Heterotopia

We all have stories

Fears haunt us all in our dreams

To whom do you turn?

Richard Gosnold

"I just want a safe environment for my family."

Richard Gosnold
Richard Gosnold

"I do not know what I will be doing or where I will be next week. I cannot plan anything because I never know what is going to happen."

Richard Gosnold
Richard Gosnold
Richard Gosnold
Richard Gosnold
Richard Gosnold
Richard Gosnold

"Do i miss home?

It is where I belong but it is not safe.

Nobody will miss being beaten with a rifle."

Richard Gosnold
Richard Gosnold
Richard Gosnold
Richard Gosnold
Richard Gosnold

"I am upset.

People say that we come here for benefits.

In my country there are no benefits.

I have never heard of benefits until I came here."

Richard Gosnold
Richard Gosnold
Richard Gosnold

"I came here for work but I cannot find any. My qualifications are not recognised here so I need to find a new profession."

Richard Gosnold

"I am very happy. Today I have a permit to work.

Now I can find a job and provide for my family."

Richard Gosnold
Richard Gosnold

"The people in my country are always fighting. One tribe hates the other tribe just because they speak a different language."

Richard Gosnold

"It is very stressful. I have to go to the meeting every week. It is frightening, they search me and my bag. I have to tell somebody that I am going as I never know if I will come out again."

Richard Gosnold

"I am here alone. My wife and children are in another country and I miss them.

Hopefully they will be able to come here one day.

My child always asks when I will come for her and I always say tomorrow."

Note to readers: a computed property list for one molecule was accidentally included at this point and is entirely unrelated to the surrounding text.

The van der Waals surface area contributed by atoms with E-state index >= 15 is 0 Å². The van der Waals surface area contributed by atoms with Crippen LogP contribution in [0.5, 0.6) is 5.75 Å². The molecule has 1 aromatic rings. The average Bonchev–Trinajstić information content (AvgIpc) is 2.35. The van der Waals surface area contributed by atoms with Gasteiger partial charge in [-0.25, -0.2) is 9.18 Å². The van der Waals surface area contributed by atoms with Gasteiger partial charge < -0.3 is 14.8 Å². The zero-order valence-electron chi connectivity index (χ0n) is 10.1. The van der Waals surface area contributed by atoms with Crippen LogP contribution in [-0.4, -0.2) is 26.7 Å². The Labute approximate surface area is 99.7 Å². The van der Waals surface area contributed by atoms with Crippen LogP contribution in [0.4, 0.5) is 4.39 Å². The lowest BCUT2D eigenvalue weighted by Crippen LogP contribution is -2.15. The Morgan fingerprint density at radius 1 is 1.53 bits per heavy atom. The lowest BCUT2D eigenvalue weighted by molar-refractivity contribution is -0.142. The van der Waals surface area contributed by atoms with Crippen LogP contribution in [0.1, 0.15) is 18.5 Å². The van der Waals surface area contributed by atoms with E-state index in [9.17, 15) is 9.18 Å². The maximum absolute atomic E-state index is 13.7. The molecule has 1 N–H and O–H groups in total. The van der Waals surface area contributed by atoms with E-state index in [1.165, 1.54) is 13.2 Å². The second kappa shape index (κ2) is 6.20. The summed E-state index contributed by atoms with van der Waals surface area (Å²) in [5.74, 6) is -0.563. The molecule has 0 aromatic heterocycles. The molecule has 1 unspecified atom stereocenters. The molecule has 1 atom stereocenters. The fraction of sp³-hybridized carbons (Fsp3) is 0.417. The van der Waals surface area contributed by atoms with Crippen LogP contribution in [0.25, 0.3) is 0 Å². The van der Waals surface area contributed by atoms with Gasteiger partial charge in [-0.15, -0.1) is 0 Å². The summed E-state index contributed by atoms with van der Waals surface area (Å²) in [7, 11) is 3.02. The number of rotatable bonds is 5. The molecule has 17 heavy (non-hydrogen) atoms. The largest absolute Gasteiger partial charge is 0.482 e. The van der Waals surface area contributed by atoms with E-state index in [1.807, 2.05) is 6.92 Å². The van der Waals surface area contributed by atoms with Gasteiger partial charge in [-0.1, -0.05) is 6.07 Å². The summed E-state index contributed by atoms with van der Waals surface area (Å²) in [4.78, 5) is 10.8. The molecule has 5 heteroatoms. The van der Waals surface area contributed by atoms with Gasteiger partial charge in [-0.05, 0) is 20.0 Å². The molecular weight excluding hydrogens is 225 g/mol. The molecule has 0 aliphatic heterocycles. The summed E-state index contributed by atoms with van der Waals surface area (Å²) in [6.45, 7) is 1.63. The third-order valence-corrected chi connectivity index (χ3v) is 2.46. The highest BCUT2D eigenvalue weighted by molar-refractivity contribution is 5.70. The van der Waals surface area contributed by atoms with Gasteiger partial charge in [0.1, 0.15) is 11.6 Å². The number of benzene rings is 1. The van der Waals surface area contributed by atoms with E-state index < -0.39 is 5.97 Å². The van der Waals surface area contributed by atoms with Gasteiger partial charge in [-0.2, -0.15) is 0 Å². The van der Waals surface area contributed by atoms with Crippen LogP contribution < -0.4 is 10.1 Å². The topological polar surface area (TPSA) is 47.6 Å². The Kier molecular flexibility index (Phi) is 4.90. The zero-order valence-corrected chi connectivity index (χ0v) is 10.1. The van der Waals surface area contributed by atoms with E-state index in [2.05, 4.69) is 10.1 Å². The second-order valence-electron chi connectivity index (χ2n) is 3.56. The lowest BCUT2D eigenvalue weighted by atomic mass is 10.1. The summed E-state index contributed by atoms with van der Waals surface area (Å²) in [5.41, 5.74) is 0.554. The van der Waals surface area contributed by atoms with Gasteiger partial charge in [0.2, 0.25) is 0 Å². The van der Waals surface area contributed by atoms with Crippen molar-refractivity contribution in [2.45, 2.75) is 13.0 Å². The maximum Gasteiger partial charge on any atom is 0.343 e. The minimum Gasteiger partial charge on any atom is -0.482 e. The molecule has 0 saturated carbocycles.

Richard Gosnold
Richard Gosnold

"I was beaten and my wife was cut on the stomach."

Richard Gosnold

"I cannot go back, it is not safe."

Richard Gosnold

Arable farmer

Architect

Athletics coach

Camel farmer

Chef

Graphic designer

House keeper

Journalist

Kiosk owner

Lorry driver

Mechanic

Pharmacist

Security guard

This work features photographs made with people, whom I met in Belfast shortly after I arrived in Northern Ireland. I didn’t know Belfast very well and I spent a lot of my time around the small part of town, known as Botanic. I was drawn to the area, as it reminded me of a tiny slice of London and I was missing home, so Botanic felt like a natural place for me to be. 


I was keen to make a project around the subject of being away from friends and family, whilst trying to build a new life in an unfamiliar place, so I started this work. 


During the project I met people from different countries, backgrounds, cultures and religions. We had some good times and I met inspirational people, listened to heartbreaking stories and made some good friends. These are some of my favourite photographs from that body of work.


Some of the group volunteered at the Ulster Folk and Transport Museum, just outside Belfast, and I went with them. We would clean the old buildings at the museum and spend time reflecting on our life experiences. It was during these intimate occasions that we learned more about each other. I felt privileged to witness how the lives of these individuals had converged in that one place and at that one point in time, due to circumstances beyond their control, and with that in mind, I decided to title the body of work ‘Heterotopia’. 


Philosopher, Michel Foucault, describes ‘heterotopia’ as a place of ‘otherness’. Heterotopia comprises the physical state of being in one place, while contemporaneously being present elsewhere, emotionally or spiritually. Together we were sharing this heterotopia where we could relate our experiences and support one another in our new lives, while still living in the memories of home.


Many of the people featured in this project have witnessed terrible and tragic events in their countries of origin and have been forced to endure great dangers on their journeys to unfamiliar lands.


All have had to leave loved ones behind.


All have had to leave their countries of birth.


All face uncertainty.


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